Nature will take of the Castro brothers soon enough. All that remains is for Raul to retire, the Cuban government to round up US fugitives and hand them over, to announce free elections, form a transitional government, and to begin negotiations of compensation for seized US property. Obama would jump at the chance to lift the embargo if those conditions were met.

    Julia Sweig hints at as much in this piece:

    Of course, the current regime will never agree to anything which will lead to the end of their grip on power, so the Cuban people are condemned by their rulers to suffer.

  • Griffin,
    You really need to study U.S. foreign policy to understand it.
    In 1918 the U.S. and a few European nations invaded the new Soviet Union to prevent socialism .
    That reason has been at the center of scores of U.S. interventions throughout the 20th and 21st centuries.
    The reason for the U.S economic war on the people of Cuba is to prevent Cuba’s socialist-style economy from being a success and an example to the other poor and capitalist countries of the world.
    It’s the same reason for the 1918 invasion of the Soviet Union.
    Think about it for just a minute.
    Who gets hurt and who benefits from the U.S. embargo ?
    Even were Raul to step down and a new government be elected , that new government would not be able to reach a state of normalization with the U.S. since the sticking point is Cuba’s socialist-style economy and not its totalitarian governmental form.
    The U.S. could normalize relations and not much would change for the people of the United States .
    But were the U.S. to normalize relations with Cuba, all the people of Cuba would benefit , the entire society would benefit and life would be much better for all Cubans.
    It’s why the U.S. government will NOT end the embargo.
    The aim of the embargo is to make life for all Cubans so difficult that they would overthrow their ( socialist-style) revolution.
    Based upon your understanding of U.S. foreign policy , what do you think the reason for the U.S. embargo is if it is not to force capitalism upon Cuban society ?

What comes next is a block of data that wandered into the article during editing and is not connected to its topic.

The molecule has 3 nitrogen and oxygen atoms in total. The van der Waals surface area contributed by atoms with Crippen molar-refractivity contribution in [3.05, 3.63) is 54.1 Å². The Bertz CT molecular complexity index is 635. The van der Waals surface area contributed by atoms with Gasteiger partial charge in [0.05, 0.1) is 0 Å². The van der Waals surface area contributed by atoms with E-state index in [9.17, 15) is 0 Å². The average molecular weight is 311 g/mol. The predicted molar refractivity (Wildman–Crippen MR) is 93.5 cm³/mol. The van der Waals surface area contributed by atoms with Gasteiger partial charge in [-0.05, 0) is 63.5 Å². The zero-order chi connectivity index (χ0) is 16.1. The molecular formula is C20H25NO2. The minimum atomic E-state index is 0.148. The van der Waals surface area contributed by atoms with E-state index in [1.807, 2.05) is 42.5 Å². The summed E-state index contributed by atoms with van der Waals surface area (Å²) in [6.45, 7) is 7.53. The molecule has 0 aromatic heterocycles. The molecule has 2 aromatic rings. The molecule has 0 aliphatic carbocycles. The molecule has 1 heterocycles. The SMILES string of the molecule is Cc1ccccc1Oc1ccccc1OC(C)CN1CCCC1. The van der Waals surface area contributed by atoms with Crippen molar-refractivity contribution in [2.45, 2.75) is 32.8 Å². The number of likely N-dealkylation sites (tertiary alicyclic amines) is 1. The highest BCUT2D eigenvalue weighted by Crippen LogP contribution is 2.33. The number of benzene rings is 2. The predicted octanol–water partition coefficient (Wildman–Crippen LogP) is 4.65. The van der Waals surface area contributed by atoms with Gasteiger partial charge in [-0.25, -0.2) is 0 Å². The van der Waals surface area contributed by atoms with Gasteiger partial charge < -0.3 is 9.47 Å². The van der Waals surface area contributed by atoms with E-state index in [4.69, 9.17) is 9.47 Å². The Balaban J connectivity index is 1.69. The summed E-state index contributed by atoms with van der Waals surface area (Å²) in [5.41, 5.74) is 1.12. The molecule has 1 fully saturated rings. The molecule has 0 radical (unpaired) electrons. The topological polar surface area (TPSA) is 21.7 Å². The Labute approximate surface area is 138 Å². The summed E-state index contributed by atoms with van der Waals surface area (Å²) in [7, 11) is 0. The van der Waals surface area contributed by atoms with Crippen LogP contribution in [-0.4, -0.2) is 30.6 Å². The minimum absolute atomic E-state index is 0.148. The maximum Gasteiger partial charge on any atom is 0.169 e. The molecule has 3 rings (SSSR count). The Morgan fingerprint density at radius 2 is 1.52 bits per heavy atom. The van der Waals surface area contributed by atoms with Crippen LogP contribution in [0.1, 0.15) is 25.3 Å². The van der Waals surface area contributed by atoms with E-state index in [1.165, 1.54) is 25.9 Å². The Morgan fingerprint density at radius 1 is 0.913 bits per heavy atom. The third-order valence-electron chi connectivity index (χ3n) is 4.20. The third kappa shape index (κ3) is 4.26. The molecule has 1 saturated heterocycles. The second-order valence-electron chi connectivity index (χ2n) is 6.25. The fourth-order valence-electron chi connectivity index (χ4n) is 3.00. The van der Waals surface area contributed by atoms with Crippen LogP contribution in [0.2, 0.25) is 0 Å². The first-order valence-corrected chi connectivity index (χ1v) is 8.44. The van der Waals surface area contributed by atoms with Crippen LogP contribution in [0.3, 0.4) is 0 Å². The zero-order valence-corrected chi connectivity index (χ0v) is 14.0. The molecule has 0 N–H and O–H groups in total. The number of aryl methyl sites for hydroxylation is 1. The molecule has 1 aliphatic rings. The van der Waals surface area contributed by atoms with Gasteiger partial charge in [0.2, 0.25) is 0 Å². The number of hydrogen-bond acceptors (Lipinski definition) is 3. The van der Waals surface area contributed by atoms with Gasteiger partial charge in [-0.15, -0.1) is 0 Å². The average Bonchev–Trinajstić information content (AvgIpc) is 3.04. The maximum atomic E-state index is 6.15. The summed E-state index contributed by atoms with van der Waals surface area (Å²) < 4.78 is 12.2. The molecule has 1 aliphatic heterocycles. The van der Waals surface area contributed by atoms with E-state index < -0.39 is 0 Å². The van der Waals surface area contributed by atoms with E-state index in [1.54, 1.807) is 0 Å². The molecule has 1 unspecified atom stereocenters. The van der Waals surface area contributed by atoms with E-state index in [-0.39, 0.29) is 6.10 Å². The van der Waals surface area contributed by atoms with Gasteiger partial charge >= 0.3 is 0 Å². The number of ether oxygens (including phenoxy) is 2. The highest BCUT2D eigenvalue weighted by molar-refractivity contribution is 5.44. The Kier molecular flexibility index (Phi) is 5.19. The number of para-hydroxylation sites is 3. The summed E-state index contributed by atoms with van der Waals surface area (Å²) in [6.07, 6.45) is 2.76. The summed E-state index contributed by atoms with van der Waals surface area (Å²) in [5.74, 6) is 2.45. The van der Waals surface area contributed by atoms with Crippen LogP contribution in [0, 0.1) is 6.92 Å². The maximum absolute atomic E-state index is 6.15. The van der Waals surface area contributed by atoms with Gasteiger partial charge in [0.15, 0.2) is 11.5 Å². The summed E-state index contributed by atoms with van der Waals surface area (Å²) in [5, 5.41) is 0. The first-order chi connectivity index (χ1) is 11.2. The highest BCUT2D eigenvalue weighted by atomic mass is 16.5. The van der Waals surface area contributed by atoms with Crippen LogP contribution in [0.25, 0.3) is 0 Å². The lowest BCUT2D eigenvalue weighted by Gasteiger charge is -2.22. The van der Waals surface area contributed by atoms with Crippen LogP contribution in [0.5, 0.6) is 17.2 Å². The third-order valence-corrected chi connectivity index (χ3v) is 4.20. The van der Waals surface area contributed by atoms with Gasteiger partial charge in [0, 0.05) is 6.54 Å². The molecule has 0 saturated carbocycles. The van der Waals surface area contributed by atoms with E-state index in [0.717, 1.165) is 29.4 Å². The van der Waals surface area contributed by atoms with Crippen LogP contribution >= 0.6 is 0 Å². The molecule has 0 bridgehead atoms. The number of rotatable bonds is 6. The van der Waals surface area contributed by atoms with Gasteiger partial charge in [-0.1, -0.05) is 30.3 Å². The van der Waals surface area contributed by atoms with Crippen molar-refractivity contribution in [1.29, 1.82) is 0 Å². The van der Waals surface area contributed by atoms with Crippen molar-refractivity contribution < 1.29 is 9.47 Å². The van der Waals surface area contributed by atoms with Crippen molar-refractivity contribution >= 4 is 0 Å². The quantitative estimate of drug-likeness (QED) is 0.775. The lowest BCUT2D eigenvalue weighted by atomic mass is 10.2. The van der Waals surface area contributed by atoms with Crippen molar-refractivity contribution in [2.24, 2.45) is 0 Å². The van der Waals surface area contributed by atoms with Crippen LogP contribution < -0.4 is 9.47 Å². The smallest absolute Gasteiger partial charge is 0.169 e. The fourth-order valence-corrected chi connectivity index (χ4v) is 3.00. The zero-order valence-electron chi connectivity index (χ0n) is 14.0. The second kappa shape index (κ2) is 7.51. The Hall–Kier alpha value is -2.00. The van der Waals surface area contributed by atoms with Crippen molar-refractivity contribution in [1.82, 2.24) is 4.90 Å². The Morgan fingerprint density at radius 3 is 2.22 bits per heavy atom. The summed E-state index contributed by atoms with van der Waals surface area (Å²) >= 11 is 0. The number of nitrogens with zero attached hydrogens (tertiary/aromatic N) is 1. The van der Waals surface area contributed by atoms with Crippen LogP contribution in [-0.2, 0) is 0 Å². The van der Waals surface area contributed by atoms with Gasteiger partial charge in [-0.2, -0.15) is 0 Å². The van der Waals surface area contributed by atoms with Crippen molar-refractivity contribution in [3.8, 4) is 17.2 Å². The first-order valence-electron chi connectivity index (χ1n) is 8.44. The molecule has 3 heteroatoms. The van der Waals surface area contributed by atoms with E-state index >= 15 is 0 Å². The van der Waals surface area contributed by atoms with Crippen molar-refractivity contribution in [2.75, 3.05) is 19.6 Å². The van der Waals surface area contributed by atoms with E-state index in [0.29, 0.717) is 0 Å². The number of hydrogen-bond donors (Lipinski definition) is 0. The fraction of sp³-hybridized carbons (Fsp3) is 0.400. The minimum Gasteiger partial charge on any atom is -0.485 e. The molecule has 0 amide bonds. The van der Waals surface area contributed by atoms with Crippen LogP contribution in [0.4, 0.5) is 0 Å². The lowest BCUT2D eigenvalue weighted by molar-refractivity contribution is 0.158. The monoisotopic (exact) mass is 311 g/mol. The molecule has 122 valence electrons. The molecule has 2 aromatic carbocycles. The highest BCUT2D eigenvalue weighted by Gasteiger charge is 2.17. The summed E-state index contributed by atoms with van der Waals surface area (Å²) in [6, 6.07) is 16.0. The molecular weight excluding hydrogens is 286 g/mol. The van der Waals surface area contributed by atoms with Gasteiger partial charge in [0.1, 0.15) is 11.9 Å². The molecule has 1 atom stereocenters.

• What an absurd wish!

    Did it ever occur to you that the Castro regime does not allow the Cuban people to have normal relations with the United States?

  • Oh, it is a very believable, true story.

    A similar story is found in “Yocandra in the Paradise of Nada: A Novel of Cuba” by Zoé Valdés. She writes of her father, who believed in the revolution with all his heart. He was a model militant who had volunteered for all the committees, brigades and so on:

    “My father was one of those who predicted publicly that the goal of ten million tons of sugarcane would not be met, for which he received an official reprimand. He took that reprimand badly and began wandering aimlessly through the streets of Havana, in a state of dementia. Without even realizing where he was, he went one day to the gates of the Mazorra insane asylum, grabbed hold of the bars of the fence that surrounded it.

    “Let me out of here!” he began to shout at the top of his lingoes. Everyone -passersby, patients, visitors, people inside and outside the psychiatric hospital – took him literally. He was confusing the inside and outside of the hospital. He wasn’t completely wrong. For him, the crazier were the ones on the outside, and the normal people were inside; and in his hysterical state he saw the streets as cells.”

  • I so deeply wish the government of the United States would do the right thing and normalize relations with the Cuban people .
    They can boycott Raul and any government officials they don’t like but let the common people , the hard-working people the good people of Cuba have a normal life free from U.S . hostilities.
    It is just so incredibly inhumane to punish a whole society because they won’t follow your orders.
    The man in the story deserves a far better fate.

  • This story reads like the story of my wife’s grandfather. Very sad and so preventable.